Dave Boyer

is a member of The Inquirer Editorial Board

To the long list of airport problems you might encounter this summer, add one more hazard: misbehaving congressmen.

A Democratic lawmaker was charged with assaulting an airline employee (yes, it's a crime) at Dulles International Airport in Northern Virginia.

And a Republican senator pleaded guilty to disorderly conduct for his behavior in a men's restroom at the airport in Minneapolis.

Let's start with the case of Sen. Larry Craig (R., Idaho), because it is a cautionary tale about life inside a public-restroom stall.

Airport police in Minneapolis received complaints about lewd behavior in a men's restroom. So a plainclothes officer did what any good detective would do: He entered a stall, made himself comfortable, and waited.

Along came Craig, on his way back to Washington to defeat more gay-rights proposals. The officer said the senator peered into his stall through the crack in the door, then occupied the adjacent stall. The senator began tapping his foot.

The detective said tapping one's foot in a stall is a commonly understood signal that one desires sex. Let this be a lesson to anyone thinking about listening to an iPod in a public commode.

The senator then slid his foot under the stall divider until his shoe was touching the officer's shoe. Craig said later it was not a come-on. The senator explained that he has a "wide stance" when nature calls.

File that one under "too much information."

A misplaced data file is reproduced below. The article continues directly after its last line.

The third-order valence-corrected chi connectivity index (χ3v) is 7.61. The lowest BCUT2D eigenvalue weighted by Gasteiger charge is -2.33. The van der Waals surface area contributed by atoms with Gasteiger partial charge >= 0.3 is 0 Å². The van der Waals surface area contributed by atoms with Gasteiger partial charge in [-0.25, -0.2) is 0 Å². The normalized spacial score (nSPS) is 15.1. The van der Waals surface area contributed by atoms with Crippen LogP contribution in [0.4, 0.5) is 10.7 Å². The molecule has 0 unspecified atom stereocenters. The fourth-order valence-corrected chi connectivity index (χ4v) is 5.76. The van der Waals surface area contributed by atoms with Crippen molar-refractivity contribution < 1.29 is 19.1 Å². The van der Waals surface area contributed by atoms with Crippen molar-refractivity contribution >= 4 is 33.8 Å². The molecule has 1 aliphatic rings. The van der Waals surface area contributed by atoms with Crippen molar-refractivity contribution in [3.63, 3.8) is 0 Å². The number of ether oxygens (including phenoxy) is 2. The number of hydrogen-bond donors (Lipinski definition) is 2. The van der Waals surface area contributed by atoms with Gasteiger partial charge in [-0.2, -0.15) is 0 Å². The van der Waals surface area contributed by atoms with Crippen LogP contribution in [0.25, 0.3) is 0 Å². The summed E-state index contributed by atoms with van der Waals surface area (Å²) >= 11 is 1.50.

Having interviewed the senator on many occasions, I really did want to give him the benefit of the enormous doubt. So I conducted a brief experiment in the nearest men's room stall. First, I made sure there was nobody in an adjacent stall with the authority to fire me. In fact, I made sure all stalls were empty. I did so in the usual way, by calling out in a firm voice, "Is that you, Senator?"

The verdict? If a senator is standing, he could conceivably slide a foot underneath the divider. But tapping a foot in this untenable position is the last thing on the potty-goer's mind.

If a senator is seated, with his pinstripe trousers bunched around his ankles, it would be darned near impossible to play footsie with the fellow next door.

Anyway, the detective said the senator reached his hand under the stall in another obvious gesture. The officer reached under the divider to flash his badge. After all parties zipped up, fingerprinting ensued.

Craig was arrested June 11, and pleaded guilty to disorderly conduct on Aug. 8. After Roll Call broke the story Monday, the senator said he had done nothing wrong. He said it was a mistake to plead guilty.

Or maybe the mistake was holding himself out as a family-values conservative while trolling for action in public restrooms. The case has revived accusations that the senator, who is up for reelection next year, is a closeted homosexual and a hypocrite.

As if going to the bathroom in an airport isn't risky enough, don't get in the way of Rep. Bob Filner (D., Calif.) at the baggage carousel. The eight-term congressman is charged with assault and battery for an encounter with a United Airlines employee.

Filner was at Dulles Airport Aug. 19 when, in the words of United Airlines, he "experienced a delay in claiming his bag." How utterly unexpected, given the state of air travel these days.

But Filner is not your ordinary passenger. His status conveys certain rights and privileges, including the right to throw a hissy fit. He allegedly pushed past the outstretched arm of a United employee in the baggage claim section and refused to leave a restricted area.

In the eyes of the airline employee, this constituted assault and battery. Which raises the question: In a clash between a congressman and an airline employee, how do you pick someone to root for?

Filner faces a court hearing Oct. 2. He said yesterday that he regrets the incident.

So next time you visit an airport, remember some tips to make your trip go smoothly. Arrive at least two hours before your flight, pack liquids in small containers, and keep your arms and feet to yourself at all times.